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Am J Ind Med. 1996 Apr;29(4):324-8.

Intervention research: a model from the National Cancer Institute's Smoking and Tobacco Control Program.

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Public Health Agency Section, National Cancer Institute, Rockville, MD, USA.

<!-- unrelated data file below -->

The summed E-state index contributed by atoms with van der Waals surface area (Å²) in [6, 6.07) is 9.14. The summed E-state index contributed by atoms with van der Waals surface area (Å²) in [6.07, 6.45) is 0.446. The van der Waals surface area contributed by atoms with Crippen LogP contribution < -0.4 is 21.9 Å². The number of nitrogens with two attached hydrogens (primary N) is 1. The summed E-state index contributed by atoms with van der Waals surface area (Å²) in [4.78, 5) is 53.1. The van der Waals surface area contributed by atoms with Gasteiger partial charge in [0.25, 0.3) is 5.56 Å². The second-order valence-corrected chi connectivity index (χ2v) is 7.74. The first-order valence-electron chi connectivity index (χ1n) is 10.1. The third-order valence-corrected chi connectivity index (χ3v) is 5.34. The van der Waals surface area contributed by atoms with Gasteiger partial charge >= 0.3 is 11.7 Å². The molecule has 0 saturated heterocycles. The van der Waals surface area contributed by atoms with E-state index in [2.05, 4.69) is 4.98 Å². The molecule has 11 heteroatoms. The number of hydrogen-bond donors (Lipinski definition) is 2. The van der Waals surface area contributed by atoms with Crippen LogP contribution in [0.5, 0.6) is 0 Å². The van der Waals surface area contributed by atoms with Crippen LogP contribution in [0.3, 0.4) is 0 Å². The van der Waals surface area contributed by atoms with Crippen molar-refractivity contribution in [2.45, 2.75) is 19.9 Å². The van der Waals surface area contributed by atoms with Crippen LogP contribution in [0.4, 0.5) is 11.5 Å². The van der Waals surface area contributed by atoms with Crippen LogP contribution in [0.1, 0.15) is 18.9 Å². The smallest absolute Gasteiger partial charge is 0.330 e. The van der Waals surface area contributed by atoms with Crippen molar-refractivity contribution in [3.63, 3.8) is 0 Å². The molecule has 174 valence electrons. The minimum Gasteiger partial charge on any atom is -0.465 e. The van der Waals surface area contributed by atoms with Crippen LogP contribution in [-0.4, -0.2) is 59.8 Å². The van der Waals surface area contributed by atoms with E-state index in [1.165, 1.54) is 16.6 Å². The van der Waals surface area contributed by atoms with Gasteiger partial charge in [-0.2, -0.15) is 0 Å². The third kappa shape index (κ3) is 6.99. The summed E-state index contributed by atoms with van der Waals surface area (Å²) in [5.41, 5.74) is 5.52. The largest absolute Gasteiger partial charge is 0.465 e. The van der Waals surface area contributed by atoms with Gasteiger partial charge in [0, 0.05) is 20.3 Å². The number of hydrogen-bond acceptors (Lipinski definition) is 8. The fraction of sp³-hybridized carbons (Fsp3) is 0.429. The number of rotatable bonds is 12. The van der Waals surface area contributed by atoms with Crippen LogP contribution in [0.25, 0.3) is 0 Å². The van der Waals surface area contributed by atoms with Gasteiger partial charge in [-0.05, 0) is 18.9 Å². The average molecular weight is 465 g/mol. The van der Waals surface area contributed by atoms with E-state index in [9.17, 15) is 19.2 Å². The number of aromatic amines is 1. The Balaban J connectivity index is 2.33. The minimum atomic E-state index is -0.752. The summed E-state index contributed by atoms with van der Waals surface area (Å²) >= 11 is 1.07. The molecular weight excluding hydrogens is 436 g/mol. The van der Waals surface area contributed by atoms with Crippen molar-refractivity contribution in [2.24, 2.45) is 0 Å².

Recognizing that the scientific method is as critical to cancer control as it is to basic laboratory research, the National Cancer Institute (NCI) established a well-defined, systematic strategy for attaining its cancer control goals and objectives. This strategy, operationalized in the early 1980s as a five-phase process, emphasized cancer control as a research science rather than a demonstration science. The five phases of NCI's cancer control research strategy progress from hypothesis development, to methods development, to controlled intervention trials, to defined population studies, and finally to demonstration and implementation programs. This research base provides the foundation for nationwide prevention and health services programs. The application of this five-phase approach to NCI's efforts to reduce morbidity and mortality attributable to tobacco use is described, and some of the challenges that faced the Institute in this process are identified. These experiences provide an important framework for other disciplines faced with the challenge of translating science into practice.

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